Environment

Study Starting To Expand Public Access To Chattahoochee River

A new study is getting underway this month to look for ways to change access to the Chattahoochee, and open up access to the river for a 100-mile stretch, from Buford Dam on Lake Lanier, to Atlanta.
A new study is getting underway this month to look for ways to change access to the Chattahoochee, and open up access to the river for a 100-mile stretch, from Buford Dam on Lake Lanier, to Atlanta.
Credit David Goldman / Associated Press
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Some parts of the Chattahoochee River are already pretty well-visited. More than 2.7 million people visited the Chattahoochee River National Recreation Area last year, according to the National Park Service. Other parts of the river in metro Atlanta are less accessible and less well-known. The stretch that forms the county line between Cobb and Fulton Counties, which is also the border of the City of Atlanta, has few places for people to get to the river.

A study getting underway this month will look for ways to change that, and open up access to the river for a 100-mile stretch, from Buford Dam on Lake Lanier, to Atlanta, and then south to Chattahoochee Bend State Park, near Newnan.

“We’re trying to take a comprehensive look at the Chattahoochee River corridor to understand issues of public access, public connections, and ongoing questions of water quality and environmental sustainability,” said Byron Rushing, bicycling and walking program manager at the Atlanta Regional Commission.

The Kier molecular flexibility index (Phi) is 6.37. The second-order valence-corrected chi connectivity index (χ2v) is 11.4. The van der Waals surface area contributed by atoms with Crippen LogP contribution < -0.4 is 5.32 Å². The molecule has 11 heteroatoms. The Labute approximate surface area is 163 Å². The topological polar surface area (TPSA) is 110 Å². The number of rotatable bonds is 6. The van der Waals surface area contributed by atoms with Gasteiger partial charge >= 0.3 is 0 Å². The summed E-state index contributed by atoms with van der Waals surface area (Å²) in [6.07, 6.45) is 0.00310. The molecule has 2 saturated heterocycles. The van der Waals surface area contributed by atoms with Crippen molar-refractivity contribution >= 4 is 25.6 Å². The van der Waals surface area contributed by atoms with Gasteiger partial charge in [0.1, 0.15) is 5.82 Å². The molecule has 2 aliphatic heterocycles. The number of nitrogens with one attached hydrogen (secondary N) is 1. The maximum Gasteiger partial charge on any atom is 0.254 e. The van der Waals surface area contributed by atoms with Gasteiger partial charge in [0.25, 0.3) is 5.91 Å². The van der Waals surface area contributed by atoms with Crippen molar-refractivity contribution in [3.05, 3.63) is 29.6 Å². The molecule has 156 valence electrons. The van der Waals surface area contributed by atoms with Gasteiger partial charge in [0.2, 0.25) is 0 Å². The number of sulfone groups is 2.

The ARC, along with the City of Atlanta, Cobb County and the Trust for Public Land, is commissioning the 18-month, $1.5 million study. Rushing said one goal is to find places where transit corridors and the river intersect and river access could be improved. Another is to find ways to connect trails like the Silver Comet, the Proctor Creek Greenway, local and county parks, and those at the National Recreation Area.

“The biggest challenge really with the Chattahoochee River is access,” said George Dusenbury, Georgia state director for the Trust for Public Land. “That is going to be the focal point of this, is identifying those areas where we can increase access to the river.”

The groups commissioned the New York-based landscape architecture firm SCAPE for the study.

Another group called Chattahoochee Now has been interested in similar access challenges on the Chattahoochee. In 2016, they released their vision for the river, focusing on areas south of the National Recreation Area.

Editor’s Note: Cobb County is also involved in the effort. This report has been updated to reflect that.